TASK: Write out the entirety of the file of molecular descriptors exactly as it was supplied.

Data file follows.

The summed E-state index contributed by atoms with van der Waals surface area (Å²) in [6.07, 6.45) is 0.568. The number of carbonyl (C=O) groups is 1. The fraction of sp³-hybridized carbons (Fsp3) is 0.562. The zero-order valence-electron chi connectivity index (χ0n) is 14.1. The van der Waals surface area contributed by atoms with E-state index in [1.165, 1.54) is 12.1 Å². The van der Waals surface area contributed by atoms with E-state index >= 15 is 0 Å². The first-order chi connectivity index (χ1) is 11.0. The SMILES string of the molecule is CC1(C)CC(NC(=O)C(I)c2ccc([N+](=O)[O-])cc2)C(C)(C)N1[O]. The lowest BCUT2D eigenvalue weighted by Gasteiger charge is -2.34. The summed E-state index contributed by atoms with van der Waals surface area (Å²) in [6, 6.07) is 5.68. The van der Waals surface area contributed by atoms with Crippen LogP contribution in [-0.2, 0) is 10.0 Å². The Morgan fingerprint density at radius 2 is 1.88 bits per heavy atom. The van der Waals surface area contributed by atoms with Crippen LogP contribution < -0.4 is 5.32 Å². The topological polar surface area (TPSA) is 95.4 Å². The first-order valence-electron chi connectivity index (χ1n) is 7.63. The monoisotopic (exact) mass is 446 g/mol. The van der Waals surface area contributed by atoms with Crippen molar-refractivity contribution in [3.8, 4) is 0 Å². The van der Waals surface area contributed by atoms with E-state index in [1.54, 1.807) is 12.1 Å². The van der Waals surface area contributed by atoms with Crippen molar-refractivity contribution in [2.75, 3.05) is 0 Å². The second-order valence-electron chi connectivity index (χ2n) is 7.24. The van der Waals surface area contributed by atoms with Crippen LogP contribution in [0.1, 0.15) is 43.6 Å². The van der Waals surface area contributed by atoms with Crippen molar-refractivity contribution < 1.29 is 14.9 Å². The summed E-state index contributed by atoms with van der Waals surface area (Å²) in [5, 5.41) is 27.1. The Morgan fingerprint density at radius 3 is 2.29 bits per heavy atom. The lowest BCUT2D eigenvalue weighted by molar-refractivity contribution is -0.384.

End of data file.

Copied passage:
The summed E-state index contributed by atoms with van der Waals surface area (Å²) in [6.07, 6.45) is 0.568. The number of carbonyl (C=O) groups is 1. The fraction of sp³-hybridized carbons (Fsp3) is 0.562. The zero-order valence-electron chi connectivity index (χ0n) is 14.1. The van der Waals surface area contributed by atoms with E-state index in [1.165, 1.54) is 12.1 Å². The van der Waals surface area contributed by atoms with E-state index >= 15 is 0 Å². The first-order chi connectivity index (χ1) is 11.0. The SMILES string of the molecule is CC1(C)CC(NC(=O)C(I)c2ccc([N+](=O)[O-])cc2)C(C)(C)N1[O]. The lowest BCUT2D eigenvalue weighted by Gasteiger charge is -2.34. The summed E-state index contributed by atoms with van der Waals surface area (Å²) in [6, 6.07) is 5.68. The van der Waals surface area contributed by atoms with Crippen LogP contribution in [-0.2, 0) is 10.0 Å². The Morgan fingerprint density at radius 2 is 1.88 bits per heavy atom. The van der Waals surface area contributed by atoms with Crippen LogP contribution < -0.4 is 5.32 Å². The topological polar surface area (TPSA) is 95.4 Å². The first-order valence-electron chi connectivity index (χ1n) is 7.63. The monoisotopic (exact) mass is 446 g/mol. The van der Waals surface area contributed by atoms with Crippen molar-refractivity contribution in [3.8, 4) is 0 Å². The van der Waals surface area contributed by atoms with E-state index in [1.54, 1.807) is 12.1 Å². The van der Waals surface area contributed by atoms with Crippen molar-refractivity contribution in [2.75, 3.05) is 0 Å². The second-order valence-electron chi connectivity index (χ2n) is 7.24. The van der Waals surface area contributed by atoms with Crippen LogP contribution in [0.1, 0.15) is 43.6 Å². The van der Waals surface area contributed by atoms with Crippen molar-refractivity contribution < 1.29 is 14.9 Å². The summed E-state index contributed by atoms with van der Waals surface area (Å²) in [5, 5.41) is 27.1. The Morgan fingerprint density at radius 3 is 2.29 bits per heavy atom. The lowest BCUT2D eigenvalue weighted by molar-refractivity contribution is -0.384.